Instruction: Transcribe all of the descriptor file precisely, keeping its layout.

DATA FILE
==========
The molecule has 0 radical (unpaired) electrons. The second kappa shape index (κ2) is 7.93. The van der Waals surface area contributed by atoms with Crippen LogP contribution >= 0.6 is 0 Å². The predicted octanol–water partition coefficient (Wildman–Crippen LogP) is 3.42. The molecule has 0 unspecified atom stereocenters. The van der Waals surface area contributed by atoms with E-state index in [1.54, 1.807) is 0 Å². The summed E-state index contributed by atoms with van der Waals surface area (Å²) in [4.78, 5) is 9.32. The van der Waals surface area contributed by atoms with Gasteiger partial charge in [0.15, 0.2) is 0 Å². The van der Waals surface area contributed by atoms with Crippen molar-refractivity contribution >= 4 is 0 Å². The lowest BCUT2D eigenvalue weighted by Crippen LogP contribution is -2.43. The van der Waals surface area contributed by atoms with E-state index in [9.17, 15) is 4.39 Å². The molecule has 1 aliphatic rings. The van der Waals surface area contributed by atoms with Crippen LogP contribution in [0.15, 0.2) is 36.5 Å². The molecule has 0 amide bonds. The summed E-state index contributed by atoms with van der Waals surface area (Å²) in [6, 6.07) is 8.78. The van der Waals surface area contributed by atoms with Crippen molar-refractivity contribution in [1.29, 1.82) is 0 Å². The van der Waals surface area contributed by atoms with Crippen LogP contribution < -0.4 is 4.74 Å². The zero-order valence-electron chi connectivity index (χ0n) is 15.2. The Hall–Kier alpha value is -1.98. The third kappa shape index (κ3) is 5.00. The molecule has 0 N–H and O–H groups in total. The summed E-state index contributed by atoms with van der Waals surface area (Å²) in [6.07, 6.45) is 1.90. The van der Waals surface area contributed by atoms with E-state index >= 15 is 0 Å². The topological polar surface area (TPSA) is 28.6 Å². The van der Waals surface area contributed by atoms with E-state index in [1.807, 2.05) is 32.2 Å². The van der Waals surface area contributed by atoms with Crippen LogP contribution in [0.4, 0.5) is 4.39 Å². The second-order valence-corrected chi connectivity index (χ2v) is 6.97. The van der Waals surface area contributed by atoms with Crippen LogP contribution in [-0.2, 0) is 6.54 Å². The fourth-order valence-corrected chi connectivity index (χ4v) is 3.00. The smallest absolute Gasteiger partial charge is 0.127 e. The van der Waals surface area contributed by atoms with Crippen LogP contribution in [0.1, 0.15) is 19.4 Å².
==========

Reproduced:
The molecule has 0 radical (unpaired) electrons. The second kappa shape index (κ2) is 7.93. The van der Waals surface area contributed by atoms with Crippen LogP contribution >= 0.6 is 0 Å². The predicted octanol–water partition coefficient (Wildman–Crippen LogP) is 3.42. The molecule has 0 unspecified atom stereocenters. The van der Waals surface area contributed by atoms with E-state index in [1.54, 1.807) is 0 Å². The summed E-state index contributed by atoms with van der Waals surface area (Å²) in [4.78, 5) is 9.32. The van der Waals surface area contributed by atoms with Gasteiger partial charge in [0.15, 0.2) is 0 Å². The van der Waals surface area contributed by atoms with Crippen molar-refractivity contribution >= 4 is 0 Å². The lowest BCUT2D eigenvalue weighted by Crippen LogP contribution is -2.43. The van der Waals surface area contributed by atoms with E-state index in [9.17, 15) is 4.39 Å². The molecule has 1 aliphatic rings. The van der Waals surface area contributed by atoms with Crippen LogP contribution in [0.15, 0.2) is 36.5 Å². The molecule has 0 amide bonds. The summed E-state index contributed by atoms with van der Waals surface area (Å²) in [6, 6.07) is 8.78. The van der Waals surface area contributed by atoms with Crippen molar-refractivity contribution in [1.29, 1.82) is 0 Å². The van der Waals surface area contributed by atoms with Crippen LogP contribution < -0.4 is 4.74 Å². The zero-order valence-electron chi connectivity index (χ0n) is 15.2. The Hall–Kier alpha value is -1.98. The third kappa shape index (κ3) is 5.00. The molecule has 0 N–H and O–H groups in total. The summed E-state index contributed by atoms with van der Waals surface area (Å²) in [6.07, 6.45) is 1.90. The van der Waals surface area contributed by atoms with E-state index >= 15 is 0 Å². The topological polar surface area (TPSA) is 28.6 Å². The van der Waals surface area contributed by atoms with E-state index in [1.807, 2.05) is 32.2 Å². The van der Waals surface area contributed by atoms with Crippen LogP contribution in [0.4, 0.5) is 4.39 Å². The second-order valence-corrected chi connectivity index (χ2v) is 6.97. The van der Waals surface area contributed by atoms with Crippen LogP contribution in [-0.2, 0) is 6.54 Å². The fourth-order valence-corrected chi connectivity index (χ4v) is 3.00. The smallest absolute Gasteiger partial charge is 0.127 e. The van der Waals surface area contributed by atoms with Crippen LogP contribution in [0.1, 0.15) is 19.4 Å².